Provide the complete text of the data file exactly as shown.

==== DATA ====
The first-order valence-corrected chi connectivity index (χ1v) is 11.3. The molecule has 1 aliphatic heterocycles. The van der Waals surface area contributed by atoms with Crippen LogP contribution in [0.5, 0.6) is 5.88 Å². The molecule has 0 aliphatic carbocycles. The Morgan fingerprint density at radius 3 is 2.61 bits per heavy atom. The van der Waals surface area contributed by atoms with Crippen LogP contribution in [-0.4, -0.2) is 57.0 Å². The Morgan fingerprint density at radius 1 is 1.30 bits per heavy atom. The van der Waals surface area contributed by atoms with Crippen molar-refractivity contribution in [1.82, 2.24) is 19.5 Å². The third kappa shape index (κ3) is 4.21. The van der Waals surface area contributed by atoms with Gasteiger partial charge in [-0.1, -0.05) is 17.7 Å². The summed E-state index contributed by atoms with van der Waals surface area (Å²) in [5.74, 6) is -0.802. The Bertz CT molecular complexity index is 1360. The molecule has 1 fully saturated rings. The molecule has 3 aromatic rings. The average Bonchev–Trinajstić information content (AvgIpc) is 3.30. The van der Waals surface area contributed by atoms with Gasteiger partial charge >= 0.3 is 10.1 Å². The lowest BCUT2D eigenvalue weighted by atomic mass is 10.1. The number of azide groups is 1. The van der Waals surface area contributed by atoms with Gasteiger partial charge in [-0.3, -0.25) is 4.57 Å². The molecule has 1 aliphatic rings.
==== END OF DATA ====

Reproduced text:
The first-order valence-corrected chi connectivity index (χ1v) is 11.3. The molecule has 1 aliphatic heterocycles. The van der Waals surface area contributed by atoms with Crippen LogP contribution in [0.5, 0.6) is 5.88 Å². The molecule has 0 aliphatic carbocycles. The Morgan fingerprint density at radius 3 is 2.61 bits per heavy atom. The van der Waals surface area contributed by atoms with Crippen LogP contribution in [-0.4, -0.2) is 57.0 Å². The Morgan fingerprint density at radius 1 is 1.30 bits per heavy atom. The van der Waals surface area contributed by atoms with Crippen molar-refractivity contribution in [1.82, 2.24) is 19.5 Å². The third kappa shape index (κ3) is 4.21. The van der Waals surface area contributed by atoms with Gasteiger partial charge in [-0.1, -0.05) is 17.7 Å². The summed E-state index contributed by atoms with van der Waals surface area (Å²) in [5.74, 6) is -0.802. The Bertz CT molecular complexity index is 1360. The molecule has 1 fully saturated rings. The molecule has 3 aromatic rings. The average Bonchev–Trinajstić information content (AvgIpc) is 3.30. The van der Waals surface area contributed by atoms with Gasteiger partial charge >= 0.3 is 10.1 Å². The lowest BCUT2D eigenvalue weighted by atomic mass is 10.1. The number of azide groups is 1. The van der Waals surface area contributed by atoms with Gasteiger partial charge in [-0.3, -0.25) is 4.57 Å². The molecule has 1 aliphatic rings.